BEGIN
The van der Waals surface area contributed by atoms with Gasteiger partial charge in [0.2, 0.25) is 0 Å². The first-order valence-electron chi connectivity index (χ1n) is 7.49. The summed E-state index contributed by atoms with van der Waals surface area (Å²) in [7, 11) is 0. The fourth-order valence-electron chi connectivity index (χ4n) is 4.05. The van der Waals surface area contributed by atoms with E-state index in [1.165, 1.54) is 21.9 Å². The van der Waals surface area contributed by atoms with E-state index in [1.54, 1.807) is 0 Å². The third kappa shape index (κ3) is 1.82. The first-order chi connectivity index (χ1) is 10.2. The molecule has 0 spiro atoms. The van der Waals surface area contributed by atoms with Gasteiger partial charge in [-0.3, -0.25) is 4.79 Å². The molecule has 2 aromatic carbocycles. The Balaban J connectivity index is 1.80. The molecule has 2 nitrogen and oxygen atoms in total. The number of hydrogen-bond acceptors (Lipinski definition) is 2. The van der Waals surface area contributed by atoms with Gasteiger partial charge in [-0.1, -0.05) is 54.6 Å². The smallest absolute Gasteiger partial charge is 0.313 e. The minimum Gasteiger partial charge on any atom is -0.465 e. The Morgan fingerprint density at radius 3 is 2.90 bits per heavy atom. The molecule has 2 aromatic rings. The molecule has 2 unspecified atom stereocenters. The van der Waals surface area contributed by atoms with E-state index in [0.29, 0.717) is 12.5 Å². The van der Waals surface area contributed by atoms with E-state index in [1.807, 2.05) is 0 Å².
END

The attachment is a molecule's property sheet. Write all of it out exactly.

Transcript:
The van der Waals surface area contributed by atoms with Gasteiger partial charge in [0.2, 0.25) is 0 Å². The first-order valence-electron chi connectivity index (χ1n) is 7.49. The summed E-state index contributed by atoms with van der Waals surface area (Å²) in [7, 11) is 0. The fourth-order valence-electron chi connectivity index (χ4n) is 4.05. The van der Waals surface area contributed by atoms with E-state index in [1.165, 1.54) is 21.9 Å². The van der Waals surface area contributed by atoms with E-state index in [1.54, 1.807) is 0 Å². The third kappa shape index (κ3) is 1.82. The first-order chi connectivity index (χ1) is 10.2. The molecule has 0 spiro atoms. The van der Waals surface area contributed by atoms with Gasteiger partial charge in [-0.3, -0.25) is 4.79 Å². The molecule has 2 aromatic carbocycles. The Balaban J connectivity index is 1.80. The molecule has 2 nitrogen and oxygen atoms in total. The number of hydrogen-bond acceptors (Lipinski definition) is 2. The van der Waals surface area contributed by atoms with Gasteiger partial charge in [-0.1, -0.05) is 54.6 Å². The smallest absolute Gasteiger partial charge is 0.313 e. The minimum Gasteiger partial charge on any atom is -0.465 e. The Morgan fingerprint density at radius 3 is 2.90 bits per heavy atom. The molecule has 2 aromatic rings. The molecule has 2 unspecified atom stereocenters. The van der Waals surface area contributed by atoms with E-state index in [0.29, 0.717) is 12.5 Å². The van der Waals surface area contributed by atoms with E-state index in [1.807, 2.05) is 0 Å².